Jacob's Ladder - a review (unbiased hopefully)
Jacob’s Ladder is underrated. I know that some people might have heard of it, and I can already hear the ‘but it’s inspired so much’es but bear with me. After my last two reviews about films made in and about Germany, and one joke review about Battle Royale, I wanted to do a review about something different – something that does not involve my love of the bottom quarter of the screen – and so I shall review an American horror film from the early 90s, a film that is rather close to my heart.
The story itself is interesting, well thought out and well developed, even if it does borrow heavily from the Ambrose Beirce short story An Occurrence at Owl Creek Bridge. The overall message of the film is nothing we have not seen before: the entire message could be boiled down to ‘A man’s worst enemy is himself’ something Tom Clancy cannot help but masturbate over the blurbs of all his books. The film also uses the military as a kind of backdrop too – again, strangely not unlike Tom Clancy - but don't think Tom Clancy has anything to do with this film! – as it uses the MK Ultra project as a backdrop to the events of the film. This must not make the film director, Adrian Lyne, very popular with his own government.
As said before Jacob’s Ladder has inspired a lot of modern horror, and it started the ‘Rubber Reality’ films like Donne Darko. The Silent Hill video game series also takes a lot from this movie, ranging from actual inspiration to actual plagiarism veiled as 'homage'.
The film opens with a brief friendly scene in which soldiers in an unnamed Vietnam village sit around talking like they just left high school before a stark and brutal fire fight between members of that largest of NRA fan clubs that is the US army and a then unknown, unseen enemy. Jacob Singer is.... the protagonist, and is also stabbed and left to die in the bush by an assailant. Then he wakes up. He’s on a train in New York years later and proceeds to live a normal life. But things quickly turn against him, and he comes to find – not just believe – that he is being stalked by things not-quite-human.
The whole effect is that after a blistering opening and some truly graphic scene with legs blown halfway to hell, and soldiers having convulsions and throwing up, the next part of the film is very tame and subtle. The film suffers from this because the opening is very strong and memorable, leading you to believe when you watch it for the first time that you are watching a war film, and then for the film to settle and it become a very subtle, psychological film the change in mood is almost jarring. The aim here was to presumably make us feel safe in this urban environment, but because there is no sense of any real danger to the protagonist we begin to feel less like something is wrong and more like nothing is happening.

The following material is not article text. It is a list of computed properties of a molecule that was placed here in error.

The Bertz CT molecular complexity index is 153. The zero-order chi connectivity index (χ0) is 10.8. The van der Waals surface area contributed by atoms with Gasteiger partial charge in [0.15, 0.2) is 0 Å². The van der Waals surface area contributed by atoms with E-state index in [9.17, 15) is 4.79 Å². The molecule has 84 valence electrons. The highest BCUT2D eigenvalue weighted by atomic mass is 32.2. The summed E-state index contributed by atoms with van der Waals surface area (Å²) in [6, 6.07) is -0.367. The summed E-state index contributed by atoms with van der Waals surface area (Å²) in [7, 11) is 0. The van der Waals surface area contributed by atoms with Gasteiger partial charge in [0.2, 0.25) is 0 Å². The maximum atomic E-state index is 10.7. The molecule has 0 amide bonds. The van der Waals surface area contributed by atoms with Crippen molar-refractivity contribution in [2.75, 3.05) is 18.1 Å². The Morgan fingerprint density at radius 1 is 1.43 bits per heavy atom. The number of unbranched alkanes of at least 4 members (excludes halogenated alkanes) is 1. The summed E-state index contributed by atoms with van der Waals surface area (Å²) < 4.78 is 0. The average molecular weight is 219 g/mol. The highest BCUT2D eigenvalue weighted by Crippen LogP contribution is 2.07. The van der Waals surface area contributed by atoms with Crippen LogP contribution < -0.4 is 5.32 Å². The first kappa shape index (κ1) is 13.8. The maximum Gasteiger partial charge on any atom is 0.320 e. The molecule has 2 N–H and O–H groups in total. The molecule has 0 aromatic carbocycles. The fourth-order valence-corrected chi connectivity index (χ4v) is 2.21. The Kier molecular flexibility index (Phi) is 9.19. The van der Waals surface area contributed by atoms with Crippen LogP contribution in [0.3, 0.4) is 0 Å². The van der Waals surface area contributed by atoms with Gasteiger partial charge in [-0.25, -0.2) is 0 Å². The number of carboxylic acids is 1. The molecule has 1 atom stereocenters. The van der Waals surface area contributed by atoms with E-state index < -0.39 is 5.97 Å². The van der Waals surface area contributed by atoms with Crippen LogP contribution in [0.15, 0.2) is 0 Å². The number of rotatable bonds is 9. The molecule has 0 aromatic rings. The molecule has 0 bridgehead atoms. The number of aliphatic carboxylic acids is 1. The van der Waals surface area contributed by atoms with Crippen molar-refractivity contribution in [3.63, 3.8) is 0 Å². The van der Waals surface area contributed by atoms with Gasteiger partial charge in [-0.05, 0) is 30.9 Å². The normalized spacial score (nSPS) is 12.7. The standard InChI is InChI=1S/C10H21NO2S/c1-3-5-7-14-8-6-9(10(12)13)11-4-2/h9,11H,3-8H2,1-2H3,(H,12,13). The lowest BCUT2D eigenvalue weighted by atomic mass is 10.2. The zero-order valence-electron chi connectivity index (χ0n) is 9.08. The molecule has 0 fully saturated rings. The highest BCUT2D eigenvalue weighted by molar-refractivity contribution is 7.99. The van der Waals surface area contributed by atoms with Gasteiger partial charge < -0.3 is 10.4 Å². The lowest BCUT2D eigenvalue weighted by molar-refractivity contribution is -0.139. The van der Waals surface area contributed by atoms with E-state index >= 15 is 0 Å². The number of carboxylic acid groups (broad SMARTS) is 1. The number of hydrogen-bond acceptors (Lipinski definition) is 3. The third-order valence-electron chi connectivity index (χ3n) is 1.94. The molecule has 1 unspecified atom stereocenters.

This is not to say that this part of the film is bad. Far from it, its well shot, well acted, well scripted and has a number of subtle symbols that are extremely rewording to find. It’s just that the clash of tone between the opening and this part is so great it feels like two different films which is both a point in its favour and a real problem.
The film starts to build quickly in the second half of the film as Jacob’s life spirals out of control. Symbols and horrific imagery are aplenty here, and the effect is truly horrifying. It is here when the film comes into its own, and we begin to sympathise with Jacob a lot more now that reality and nightmarish fantasy start to mix together; resulting in one of the most intense and deeply disturbing scenes in cinema. This part of the film just builds and builds and builds until the ending: which is perhaps one of the most beautiful and meaningful endings to a film that I have ever seen. However, with a film like Jacob’s Ladder the ending could either leave you spellbound or thoroughly confused. What you feel at the end relates entirely to how much attention you paid to the dialogue, which leads me to a very lazy, and poor complaint about the narration in the film. Throughout the film Jacob is shown as very intelligent, a man who earned a degree in philosophy sometime long before the films events. However, he has to be told a quote from Eckhart. The reason is obvious: to tell the viewer something important about the plot, but the style of delivery is poor. This is not good storytelling: surely if Jacob Singer has a degree in philosophy then he should already know of Eckhart and his ideas?
That said though, the film extremely well made, and a personal favourite. The ending is astounding in its beauty, and it is the sort of film that stays with you long after you are finished watching as you reflect on it, and work the films finer points out, which is something I really appreciate. I must admit that this review was hard to write from an unbiased position because I am such a fan of Jacob's Ladder.
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